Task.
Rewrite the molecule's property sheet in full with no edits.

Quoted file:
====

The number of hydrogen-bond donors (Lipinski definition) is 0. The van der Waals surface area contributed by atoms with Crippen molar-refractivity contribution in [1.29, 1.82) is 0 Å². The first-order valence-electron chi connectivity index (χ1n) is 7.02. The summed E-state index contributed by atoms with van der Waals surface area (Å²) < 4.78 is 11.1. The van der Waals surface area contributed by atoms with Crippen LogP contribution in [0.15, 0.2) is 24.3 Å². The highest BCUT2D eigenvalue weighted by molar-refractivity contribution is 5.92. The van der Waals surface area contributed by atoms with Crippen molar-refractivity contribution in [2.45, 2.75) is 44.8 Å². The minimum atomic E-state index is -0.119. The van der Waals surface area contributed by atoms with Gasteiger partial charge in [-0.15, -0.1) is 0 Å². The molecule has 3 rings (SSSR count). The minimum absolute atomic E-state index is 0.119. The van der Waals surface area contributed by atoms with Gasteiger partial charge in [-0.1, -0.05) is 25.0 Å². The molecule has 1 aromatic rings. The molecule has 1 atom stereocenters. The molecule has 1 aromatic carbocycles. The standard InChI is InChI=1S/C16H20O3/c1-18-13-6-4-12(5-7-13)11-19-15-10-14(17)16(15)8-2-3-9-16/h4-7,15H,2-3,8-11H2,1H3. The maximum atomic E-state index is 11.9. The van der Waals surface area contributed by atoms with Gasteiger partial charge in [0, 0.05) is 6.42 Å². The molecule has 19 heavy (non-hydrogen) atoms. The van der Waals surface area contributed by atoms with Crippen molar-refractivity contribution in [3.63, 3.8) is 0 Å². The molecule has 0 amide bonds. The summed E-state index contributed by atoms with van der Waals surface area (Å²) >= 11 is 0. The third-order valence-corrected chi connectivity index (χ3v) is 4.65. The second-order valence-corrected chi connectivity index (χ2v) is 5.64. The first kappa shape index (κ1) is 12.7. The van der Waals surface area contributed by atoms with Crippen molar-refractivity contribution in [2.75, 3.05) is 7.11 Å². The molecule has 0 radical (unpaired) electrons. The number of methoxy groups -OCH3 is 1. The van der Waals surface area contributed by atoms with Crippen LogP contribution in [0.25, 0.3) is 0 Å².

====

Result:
The number of hydrogen-bond donors (Lipinski definition) is 0. The van der Waals surface area contributed by atoms with Crippen molar-refractivity contribution in [1.29, 1.82) is 0 Å². The first-order valence-electron chi connectivity index (χ1n) is 7.02. The summed E-state index contributed by atoms with van der Waals surface area (Å²) < 4.78 is 11.1. The van der Waals surface area contributed by atoms with Crippen LogP contribution in [0.15, 0.2) is 24.3 Å². The highest BCUT2D eigenvalue weighted by molar-refractivity contribution is 5.92. The van der Waals surface area contributed by atoms with Crippen molar-refractivity contribution in [2.45, 2.75) is 44.8 Å². The minimum atomic E-state index is -0.119. The van der Waals surface area contributed by atoms with Gasteiger partial charge in [-0.15, -0.1) is 0 Å². The molecule has 3 rings (SSSR count). The minimum absolute atomic E-state index is 0.119. The van der Waals surface area contributed by atoms with Gasteiger partial charge in [-0.1, -0.05) is 25.0 Å². The molecule has 1 aromatic rings. The molecule has 1 atom stereocenters. The molecule has 1 aromatic carbocycles. The standard InChI is InChI=1S/C16H20O3/c1-18-13-6-4-12(5-7-13)11-19-15-10-14(17)16(15)8-2-3-9-16/h4-7,15H,2-3,8-11H2,1H3. The maximum atomic E-state index is 11.9. The van der Waals surface area contributed by atoms with Gasteiger partial charge in [0, 0.05) is 6.42 Å². The molecule has 19 heavy (non-hydrogen) atoms. The van der Waals surface area contributed by atoms with Crippen molar-refractivity contribution in [3.63, 3.8) is 0 Å². The molecule has 0 amide bonds. The summed E-state index contributed by atoms with van der Waals surface area (Å²) >= 11 is 0. The third-order valence-corrected chi connectivity index (χ3v) is 4.65. The second-order valence-corrected chi connectivity index (χ2v) is 5.64. The first kappa shape index (κ1) is 12.7. The van der Waals surface area contributed by atoms with Crippen molar-refractivity contribution in [2.75, 3.05) is 7.11 Å². The molecule has 0 radical (unpaired) electrons. The number of methoxy groups -OCH3 is 1. The van der Waals surface area contributed by atoms with Crippen LogP contribution in [0.25, 0.3) is 0 Å².